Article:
Mental Health on Blue Monday
January’s third Monday, “Blue Monday”, is thought to be the most depressing day of the year. Actually, this day was created as a PR stunt to sell holidays. It is a myth, based on things like the gloomy weather, post-Christmas debt, disappointment from not keeping new year’s resolutions, anticipation about going back to work and general doom and gloom. Since its inception, it has become a rather tedious yearly PR event, often designed to promote things that are vaguely linked to improving our wellbeing, more often than not with a complete lack of evidence.
Mental health ‘good and bad’ days are individual to each of us
It is pointless to try and identify what the most depressing day of the year is because it would be different for each one of us. As different as each person’s circumstances are. And it is also important to distinguish between temporarily feeling down, which we all relate to from time to time, and experiencing depression or a mental health problem that can be quite disabling for our day to day lives.
This year, perhaps more than any other year in recent memory, the need and importance for us all to look after our mental health and support each other at this time, is clear and urgent. The Covid-19 pandemic has eroded many of the things that normally protect our mental health – from social connectedness to financial security and hope for the future.
There can be seasonal variations in our mental health
Some people might be experiencing Seasonal Affective Disorder with symptoms of depression that present and disappear in a seasonal pattern (usually felt more intensely throughout the winter months).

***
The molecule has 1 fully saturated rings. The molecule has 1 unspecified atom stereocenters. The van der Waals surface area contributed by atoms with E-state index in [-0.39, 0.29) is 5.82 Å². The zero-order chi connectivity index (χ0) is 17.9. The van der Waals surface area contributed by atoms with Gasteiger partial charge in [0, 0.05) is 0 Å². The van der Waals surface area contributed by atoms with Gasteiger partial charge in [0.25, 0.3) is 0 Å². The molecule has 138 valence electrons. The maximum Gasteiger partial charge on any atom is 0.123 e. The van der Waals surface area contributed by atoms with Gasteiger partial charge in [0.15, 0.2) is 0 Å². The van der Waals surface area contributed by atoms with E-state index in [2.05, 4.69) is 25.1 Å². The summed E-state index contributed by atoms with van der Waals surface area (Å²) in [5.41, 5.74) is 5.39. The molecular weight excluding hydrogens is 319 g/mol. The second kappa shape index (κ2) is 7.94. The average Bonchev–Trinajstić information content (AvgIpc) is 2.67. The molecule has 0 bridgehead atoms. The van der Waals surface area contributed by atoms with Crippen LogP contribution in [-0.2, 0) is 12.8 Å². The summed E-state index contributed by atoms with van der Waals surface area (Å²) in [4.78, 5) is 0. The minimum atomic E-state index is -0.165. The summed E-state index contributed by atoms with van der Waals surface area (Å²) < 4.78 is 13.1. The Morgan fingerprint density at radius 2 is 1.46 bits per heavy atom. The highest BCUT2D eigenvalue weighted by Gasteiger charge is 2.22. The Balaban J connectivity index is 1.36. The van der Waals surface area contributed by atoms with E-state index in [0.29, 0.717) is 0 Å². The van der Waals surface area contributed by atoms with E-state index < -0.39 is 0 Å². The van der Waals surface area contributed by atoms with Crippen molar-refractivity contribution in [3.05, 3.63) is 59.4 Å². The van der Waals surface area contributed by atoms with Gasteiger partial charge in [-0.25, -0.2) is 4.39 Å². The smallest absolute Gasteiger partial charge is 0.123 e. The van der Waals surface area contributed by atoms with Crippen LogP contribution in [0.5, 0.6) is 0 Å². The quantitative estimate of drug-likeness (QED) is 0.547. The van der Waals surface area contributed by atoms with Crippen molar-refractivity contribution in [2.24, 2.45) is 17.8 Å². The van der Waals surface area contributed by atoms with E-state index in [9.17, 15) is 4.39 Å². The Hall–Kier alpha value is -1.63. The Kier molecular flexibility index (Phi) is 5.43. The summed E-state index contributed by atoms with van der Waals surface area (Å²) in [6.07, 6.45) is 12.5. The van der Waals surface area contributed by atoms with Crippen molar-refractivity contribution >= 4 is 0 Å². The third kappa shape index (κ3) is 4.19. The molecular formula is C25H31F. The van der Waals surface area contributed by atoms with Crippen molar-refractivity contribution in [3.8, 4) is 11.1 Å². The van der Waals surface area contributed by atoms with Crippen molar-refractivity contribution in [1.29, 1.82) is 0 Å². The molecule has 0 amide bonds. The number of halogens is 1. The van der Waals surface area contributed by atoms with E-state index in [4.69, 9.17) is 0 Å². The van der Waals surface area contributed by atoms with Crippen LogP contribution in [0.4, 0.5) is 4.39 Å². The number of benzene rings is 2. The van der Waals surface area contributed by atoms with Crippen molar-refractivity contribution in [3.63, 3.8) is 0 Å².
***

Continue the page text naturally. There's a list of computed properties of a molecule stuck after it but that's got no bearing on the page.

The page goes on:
Things that are known to be good for our mental health such as exercising and spending time in green and blue spaces are harder to do when the days are short and nights are long. December is also a time when some of us may tend to eat and drink too much, run up debts, and then sometimes feel bad about these afterwards.
Mental health is important every day of the year
We should not just be thinking about our mental health on 18th January this year, but on every day of the year. There are steps we can think about and measures to take in order to help regulate and maintain positive mental health every day of the year, not just on one day that psychologically we have been led to believe (and anticipate) our mental health to be lower than others. Depression and other mental health problems last for more than a day and can affect people in many ways, with poor mental health at the forefront of the greatest public health challenge facing our generation.
Things we can do to protect our mental health
If you are struggling, try talking to someone about your feelings to someone you know. This can often feel like a daunting prospect when feeling low, but it really can help to simply talk about the way you are feeling, even if you only manage to release some of the negative feelings you have. If you find yourself experiencing feelings of distress or despair you can call the Samaritans who provide confidential support.
Keeping active – whether that includes being outdoors in nature for permitted daily exercise or taking part in a dance class/workout from the comfort of your own home are great ways to get the endorphins going and light your mood, even temporarily.
Eating well and limiting consumption of alcohol are also ways in which we can improve how we feel.
At a time of the pandemic trying to anticipate distress, staying connected and engaging in a new rhythm of life is important.
We may find that we are not alone; people are there to help and so many are facing similar challenges. Mental health matters on every day of the year.
Remember, we are all in the same storm, but we are not all in the same boat.
Below you can find a list of resources to help you or a loved one who might be struggling:
MIND has a wealth of support and information available here
Building your own resilience, health and wellbeing website is a resource from Skills for Care
Access the Guide to managing worry and anxiety amidst uncertainty from Practitioner Health (Psychology Tools)
For access to more tips, free guides, assessments and signposted resources visit Good Thinking